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EXCLUSIVE DEBATE: Can The First Amendment Rein In Big Tech Censorship?

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Thomas Catenacci Energy & Environment Reporter
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Leading tech and free speech experts argued Thursday about the effect of the First Amendment on Big Tech’s content moderation policies during a debate hosted by the Daily Caller News Foundation.

Josh Hammer, an opinion editor at Newsweek and counsel at the Internet Accountability Project, squared off against Niam Yaraghi, a senior fellow for governance studies at the Brookings Institution’s Center for Technology Innovation, over the federal government’s role in preventing online censorship of certain viewpoints during the DCNF debate at The Heritage Foundation. Hammer argued that the federal government and Big Tech — including Facebook, Google and Twitter — have become too closely intertwined, while Yaraghi said the First Amendment doesn’t guarantee a blanket right for Americans to say whatever they want on private platforms.

“The amount of content that is published on Twitter in 24 hours is equivalent to the amount of content that is published by The New York Times in 182 years,” Yaraghi remarked. “How are you going to have editorial power over it? You can’t. The moment that we take immunity from them, you open the floodgates of lawsuits — it would be really good news for lawyers, but it will be the end of Big Tech in the United States.”

“How difficult it would be from a legal standpoint, to argue that Google also should — if I’m exchanging emails that would lead to some terrorist activity, isn’t it then in the interest of Google, and all these other communications platforms, to have even more knowledge of my private communications?” he continued. “Wouldn’t that undermine my Fifth Amendment rights, my rights to privacy?” (RELATED: EXCLUSIVE: DCNF Hosts Fiery Debate On The Issue That’s Mobilizing Parents Across The Country)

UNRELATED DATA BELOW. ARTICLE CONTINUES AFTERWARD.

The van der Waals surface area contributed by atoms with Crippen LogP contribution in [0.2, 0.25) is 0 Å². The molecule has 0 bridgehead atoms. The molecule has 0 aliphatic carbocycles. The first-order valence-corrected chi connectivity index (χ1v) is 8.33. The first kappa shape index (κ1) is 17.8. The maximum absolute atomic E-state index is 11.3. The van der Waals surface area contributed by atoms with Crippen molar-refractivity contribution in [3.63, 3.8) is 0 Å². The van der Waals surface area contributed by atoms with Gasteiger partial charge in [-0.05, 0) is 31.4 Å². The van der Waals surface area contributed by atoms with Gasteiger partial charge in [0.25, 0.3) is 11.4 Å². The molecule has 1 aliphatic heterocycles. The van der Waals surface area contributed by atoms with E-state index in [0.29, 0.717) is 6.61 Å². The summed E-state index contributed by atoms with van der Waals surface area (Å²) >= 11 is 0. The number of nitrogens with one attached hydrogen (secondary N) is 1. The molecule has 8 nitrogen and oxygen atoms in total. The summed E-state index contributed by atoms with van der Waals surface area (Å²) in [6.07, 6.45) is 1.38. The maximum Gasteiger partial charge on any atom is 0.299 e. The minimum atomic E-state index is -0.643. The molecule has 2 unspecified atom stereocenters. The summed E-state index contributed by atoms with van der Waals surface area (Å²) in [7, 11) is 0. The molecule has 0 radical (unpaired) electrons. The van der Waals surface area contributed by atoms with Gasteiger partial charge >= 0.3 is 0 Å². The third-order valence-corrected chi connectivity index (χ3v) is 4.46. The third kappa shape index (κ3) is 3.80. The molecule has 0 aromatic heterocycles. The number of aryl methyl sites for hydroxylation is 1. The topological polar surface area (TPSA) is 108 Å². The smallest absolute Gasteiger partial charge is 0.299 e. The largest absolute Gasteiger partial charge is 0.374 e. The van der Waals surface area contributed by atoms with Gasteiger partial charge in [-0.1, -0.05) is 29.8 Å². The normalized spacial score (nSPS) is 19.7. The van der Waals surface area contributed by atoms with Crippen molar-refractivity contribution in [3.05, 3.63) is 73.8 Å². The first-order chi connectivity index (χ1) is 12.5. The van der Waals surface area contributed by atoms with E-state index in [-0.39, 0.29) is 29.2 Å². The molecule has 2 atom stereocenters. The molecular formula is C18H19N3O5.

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Yaraghi added that Section 230 of the 1996 Communications Decency Act was put in place to allow internet platforms to grow and thrive without being bogged down by editorial standards applied to news outlets. If similar standards were applied to Big Tech platforms, it would be impossible for them to moderate all content, he argued.

Section 230 ensures that Big Tech platforms aren’t held responsible for their users’ speech.

Although Hammer didn’t directly push back against Yaraghi’s arguments, he expressed concern about how Section 230 has been interpreted and how Big Tech has appeared to do the bidding of the federal government in censorship matters.

“Because of the way Section 230, the so-called Good Samaritan provision … has been interpreted to give such large swathes of discretion to the Big Tech elites — to the oligarchs — that has created a constitutional problem,” Hammer stated.

“[The federal government] cannot immunize purportedly private actors to do that which the government otherwise could not directly do,” he said.

Paul Larkin, the Rumpel Senior Legal Research Fellow at The Heritage Foundation’s Center for Legal and Judicial Studies, moderated the debate.

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